Avoiding tenant turnover is one of the biggest challenges of rental ownership. As you know, tenant turnover is the period of time your units lie vacant between tenants.
Keeping a good tenant is almost always preferable to turning over a unit. You won’t generate rent revenue during this time, and you’ll also have to do extensive cleaning and any necessary repairs or renovations. Depending on the rental market, it may take anywhere from a few months to years before another qualified tenant moves in.
Because turnover is time and money-consuming, you should avoid or reduce it by any of several means. There are many ways to reduce the likelihood of frequent turnover, convince tenants to renew, or decrease turnover time when it does happen.
Here are five ways to reduce tenant turnover in your rental business.
- Tenant Screening
You can reduce tenant turnover before you even have tenants. Through tenant screening, you can cater your search for tenants who are likely to renew their leases.
For instance, let’s say you have two prospective tenants. They have identical income and credit histories, and both criminal and eviction reports come back clean. However, one tenant has lived in their prior rental for four years, while the other frequently jumped housing in the past few years.
Which one would you choose? Obviously, the tenant with a more stable rental history is more likely to stick around in the long run.
- Improve Tenant Satisfaction
If your rental business has high turnover rates, perhaps there’s a problem with tenant satisfaction. Ask tenants who don’t renew their leases why they’re moving: is it because of job opportunities or relationship milestones? Or are tenants unhappy with your housing?
Depending on what your tenants report, there are any number of ways to improve tenant satisfaction. Maybe you should do more personal networking with your tenants and build stronger relationships. Perhaps better communication (friendlier, more professional, more/less frequent) would help tenants feel more motivated to stay.
Other ideas include improving the quality or speed of your maintenance services, decreasing high rent prices, or using property management software to streamline the rental pipeline.
- Offer Incentives
Let’s say your tenants are intent on leaving. What can you do?
In this case, it might make sense to offer some incentives. Examples include a discounted rent rate for early renewals, a raffle or other giveaway for renewed leases, or anything else you can think of. The key is to offer incentives early, before renters have had a chance to lock down new housing or even think about moving out.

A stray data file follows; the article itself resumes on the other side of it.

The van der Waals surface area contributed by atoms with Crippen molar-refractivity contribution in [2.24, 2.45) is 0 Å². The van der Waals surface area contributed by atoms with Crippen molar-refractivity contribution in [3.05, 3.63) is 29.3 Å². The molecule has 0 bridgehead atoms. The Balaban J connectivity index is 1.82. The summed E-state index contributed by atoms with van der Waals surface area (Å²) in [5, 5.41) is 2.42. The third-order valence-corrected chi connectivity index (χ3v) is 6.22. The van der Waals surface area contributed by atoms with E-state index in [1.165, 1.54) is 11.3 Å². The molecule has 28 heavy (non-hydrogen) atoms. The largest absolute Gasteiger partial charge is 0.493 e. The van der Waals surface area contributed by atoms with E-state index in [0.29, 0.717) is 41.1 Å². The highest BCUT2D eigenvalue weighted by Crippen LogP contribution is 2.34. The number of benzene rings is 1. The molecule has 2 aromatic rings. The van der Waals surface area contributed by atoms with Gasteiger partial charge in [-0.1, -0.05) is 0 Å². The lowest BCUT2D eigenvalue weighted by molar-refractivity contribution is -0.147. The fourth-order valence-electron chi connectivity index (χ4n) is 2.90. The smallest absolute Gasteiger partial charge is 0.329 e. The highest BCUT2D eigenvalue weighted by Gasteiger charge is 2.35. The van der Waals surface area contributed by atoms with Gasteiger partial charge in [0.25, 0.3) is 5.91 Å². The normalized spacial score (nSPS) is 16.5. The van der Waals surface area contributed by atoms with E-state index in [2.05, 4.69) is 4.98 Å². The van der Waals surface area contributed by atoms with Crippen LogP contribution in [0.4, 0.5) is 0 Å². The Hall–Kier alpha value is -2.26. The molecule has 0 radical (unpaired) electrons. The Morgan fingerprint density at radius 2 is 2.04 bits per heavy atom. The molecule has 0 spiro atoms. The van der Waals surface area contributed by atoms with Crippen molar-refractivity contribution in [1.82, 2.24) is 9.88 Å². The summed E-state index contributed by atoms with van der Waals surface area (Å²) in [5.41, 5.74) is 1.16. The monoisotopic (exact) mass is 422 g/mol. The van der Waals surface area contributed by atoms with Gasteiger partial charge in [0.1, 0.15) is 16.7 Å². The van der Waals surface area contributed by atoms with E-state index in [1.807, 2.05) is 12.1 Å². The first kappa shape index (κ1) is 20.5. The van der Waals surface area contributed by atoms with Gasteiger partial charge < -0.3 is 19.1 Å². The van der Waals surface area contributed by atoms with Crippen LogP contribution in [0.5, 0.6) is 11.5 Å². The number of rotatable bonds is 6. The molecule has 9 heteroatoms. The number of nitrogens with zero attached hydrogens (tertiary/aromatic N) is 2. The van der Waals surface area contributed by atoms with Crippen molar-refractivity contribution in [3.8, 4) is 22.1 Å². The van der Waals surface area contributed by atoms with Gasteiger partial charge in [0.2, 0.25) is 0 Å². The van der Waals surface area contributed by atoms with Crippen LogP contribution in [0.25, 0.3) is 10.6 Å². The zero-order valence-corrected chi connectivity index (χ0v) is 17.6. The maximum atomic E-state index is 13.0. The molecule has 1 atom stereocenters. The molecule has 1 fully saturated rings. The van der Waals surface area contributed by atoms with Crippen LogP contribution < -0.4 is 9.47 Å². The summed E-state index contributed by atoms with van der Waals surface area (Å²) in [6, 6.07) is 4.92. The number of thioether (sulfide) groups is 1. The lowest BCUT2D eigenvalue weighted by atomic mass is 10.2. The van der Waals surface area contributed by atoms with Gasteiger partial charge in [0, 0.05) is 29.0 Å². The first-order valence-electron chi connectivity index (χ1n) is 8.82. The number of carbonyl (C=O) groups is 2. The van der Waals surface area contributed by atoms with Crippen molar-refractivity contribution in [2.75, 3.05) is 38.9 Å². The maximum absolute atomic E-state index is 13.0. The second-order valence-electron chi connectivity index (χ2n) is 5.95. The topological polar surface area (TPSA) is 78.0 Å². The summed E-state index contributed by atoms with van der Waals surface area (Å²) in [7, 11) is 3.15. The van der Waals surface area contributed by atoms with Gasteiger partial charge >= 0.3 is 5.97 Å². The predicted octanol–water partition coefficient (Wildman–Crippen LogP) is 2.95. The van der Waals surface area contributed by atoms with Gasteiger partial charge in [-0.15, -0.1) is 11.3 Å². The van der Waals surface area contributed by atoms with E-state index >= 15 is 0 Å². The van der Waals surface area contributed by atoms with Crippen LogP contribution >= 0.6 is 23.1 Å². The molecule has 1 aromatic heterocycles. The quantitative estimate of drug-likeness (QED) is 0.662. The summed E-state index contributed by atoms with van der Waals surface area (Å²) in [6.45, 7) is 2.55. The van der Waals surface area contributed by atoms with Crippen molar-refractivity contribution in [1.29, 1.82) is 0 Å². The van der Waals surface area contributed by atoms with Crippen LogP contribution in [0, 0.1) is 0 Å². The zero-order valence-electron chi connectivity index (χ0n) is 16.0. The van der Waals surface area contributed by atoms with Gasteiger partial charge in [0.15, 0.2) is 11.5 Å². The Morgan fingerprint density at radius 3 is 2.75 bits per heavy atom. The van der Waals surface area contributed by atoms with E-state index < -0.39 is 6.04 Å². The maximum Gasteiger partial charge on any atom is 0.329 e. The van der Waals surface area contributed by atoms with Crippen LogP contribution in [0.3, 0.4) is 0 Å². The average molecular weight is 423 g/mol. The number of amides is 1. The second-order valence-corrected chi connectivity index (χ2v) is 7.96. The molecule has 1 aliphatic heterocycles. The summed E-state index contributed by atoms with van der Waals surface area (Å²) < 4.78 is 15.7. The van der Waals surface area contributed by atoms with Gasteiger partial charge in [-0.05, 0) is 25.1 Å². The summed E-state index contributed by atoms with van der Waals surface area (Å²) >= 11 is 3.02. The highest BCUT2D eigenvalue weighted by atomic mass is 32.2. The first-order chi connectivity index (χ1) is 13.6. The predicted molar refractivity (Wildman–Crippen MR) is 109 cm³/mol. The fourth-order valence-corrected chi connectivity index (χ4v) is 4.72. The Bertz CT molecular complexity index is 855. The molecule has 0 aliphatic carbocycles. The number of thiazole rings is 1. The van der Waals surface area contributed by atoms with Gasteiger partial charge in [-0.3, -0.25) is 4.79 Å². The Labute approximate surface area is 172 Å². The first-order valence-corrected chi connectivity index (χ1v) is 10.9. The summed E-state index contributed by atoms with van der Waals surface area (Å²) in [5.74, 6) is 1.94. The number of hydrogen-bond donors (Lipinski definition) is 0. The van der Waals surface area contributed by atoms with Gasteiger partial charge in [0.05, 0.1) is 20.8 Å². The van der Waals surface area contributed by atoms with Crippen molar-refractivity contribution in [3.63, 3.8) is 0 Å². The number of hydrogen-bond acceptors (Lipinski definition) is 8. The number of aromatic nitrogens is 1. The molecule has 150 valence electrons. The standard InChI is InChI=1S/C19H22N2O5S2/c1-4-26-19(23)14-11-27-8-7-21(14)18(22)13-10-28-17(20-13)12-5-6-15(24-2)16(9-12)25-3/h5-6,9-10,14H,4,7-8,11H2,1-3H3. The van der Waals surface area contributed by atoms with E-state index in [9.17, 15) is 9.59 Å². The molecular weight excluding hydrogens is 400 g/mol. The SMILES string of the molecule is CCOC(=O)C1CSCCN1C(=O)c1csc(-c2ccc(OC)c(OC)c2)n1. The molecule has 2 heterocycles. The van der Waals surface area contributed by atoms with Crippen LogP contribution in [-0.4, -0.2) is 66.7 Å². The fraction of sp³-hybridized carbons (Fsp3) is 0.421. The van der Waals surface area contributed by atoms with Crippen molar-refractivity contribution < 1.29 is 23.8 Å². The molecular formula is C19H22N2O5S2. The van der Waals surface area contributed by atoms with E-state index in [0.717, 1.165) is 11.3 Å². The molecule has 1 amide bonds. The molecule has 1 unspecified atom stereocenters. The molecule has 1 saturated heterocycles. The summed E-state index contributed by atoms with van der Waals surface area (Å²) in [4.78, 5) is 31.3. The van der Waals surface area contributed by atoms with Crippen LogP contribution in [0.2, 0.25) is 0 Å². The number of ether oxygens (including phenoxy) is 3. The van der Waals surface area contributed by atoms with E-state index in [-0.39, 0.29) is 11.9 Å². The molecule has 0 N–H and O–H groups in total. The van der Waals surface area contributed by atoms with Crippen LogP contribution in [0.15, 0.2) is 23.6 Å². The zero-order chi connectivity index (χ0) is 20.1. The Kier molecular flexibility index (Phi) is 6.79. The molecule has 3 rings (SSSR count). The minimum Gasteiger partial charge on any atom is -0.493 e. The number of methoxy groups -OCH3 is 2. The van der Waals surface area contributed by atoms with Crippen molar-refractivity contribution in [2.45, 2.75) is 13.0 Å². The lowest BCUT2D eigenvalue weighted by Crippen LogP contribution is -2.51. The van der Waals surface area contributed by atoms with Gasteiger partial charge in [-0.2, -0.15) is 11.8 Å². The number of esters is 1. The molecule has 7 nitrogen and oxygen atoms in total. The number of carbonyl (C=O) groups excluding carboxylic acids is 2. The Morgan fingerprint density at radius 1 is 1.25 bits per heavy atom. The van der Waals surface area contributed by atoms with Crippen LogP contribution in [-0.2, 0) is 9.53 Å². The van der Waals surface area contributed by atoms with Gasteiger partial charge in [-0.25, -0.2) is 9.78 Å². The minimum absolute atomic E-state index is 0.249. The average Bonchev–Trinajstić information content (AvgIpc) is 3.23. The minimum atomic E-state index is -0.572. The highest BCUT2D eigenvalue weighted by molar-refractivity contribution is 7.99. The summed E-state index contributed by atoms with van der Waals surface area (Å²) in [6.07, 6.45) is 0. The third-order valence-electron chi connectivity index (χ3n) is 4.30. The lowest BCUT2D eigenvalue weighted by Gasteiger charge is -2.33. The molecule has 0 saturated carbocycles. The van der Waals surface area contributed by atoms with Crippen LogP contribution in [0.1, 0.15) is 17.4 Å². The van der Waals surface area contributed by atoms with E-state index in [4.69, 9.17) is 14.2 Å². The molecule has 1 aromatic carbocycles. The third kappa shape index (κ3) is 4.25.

Incentives shouldn’t be so big as to make a serious dent in your finances. Sometimes a small incentive is enough to push a tenant to renew their lease, especially for those who may be considering new housing but are still on the fence.
- Negotiate Renewals
Depending on which incentives you offer, your tenants may want to negotiate. For instance, they might ask for decreased rent, specific repairs or renovations, relaxed policies, or changes to other lease terms.
Before you wave them off, consider the cost of turnover. If they leave, you’ll not only be stuck with a vacant unit, but you’ll also need to find, screen, and move in a new tenant. If you do the math, you might find that you’ll lose more money with several months of vacancy than you would by decreasing rent slightly.
- Rental Marketing
You tried incentives, negotiating, and personal appeals, but your tenant still wants to leave. What now?
It’s time to search for a new tenant. Start by checking that your company website and rental listings are up-to-date. If you use property management software, you may have access to rental listing syndication. With this feature, you can upload identical listings to multiple listing sites simultaneously.
You can also use a marketing strategy called audience targeting. The idea is that by concentrating your advertising efforts toward the renters you want (those with long-term intentions), you will receive more applicants who want long-term housing.
For instance, maybe you avoid advertising near your city’s college campus, as students and younger adults tend to want one- or two-year leases. Instead, focus on populations more likely to stay put, such as seniors or family units.
Using audience targeting, you can avoid turnover by carefully curating your applicant pool to include more renters who are looking for long-term leases and housing stability.
Reducing Turnover for Long-Term Rental Stability
Tenant turnover is an inevitable reality for most landlords. However, this doesn’t mean turnover rates are entirely out of your control. With the right marketing strategies and some pointed incentives or negotiation, you can reduce the effects of turnover and focus on growing your rental business.
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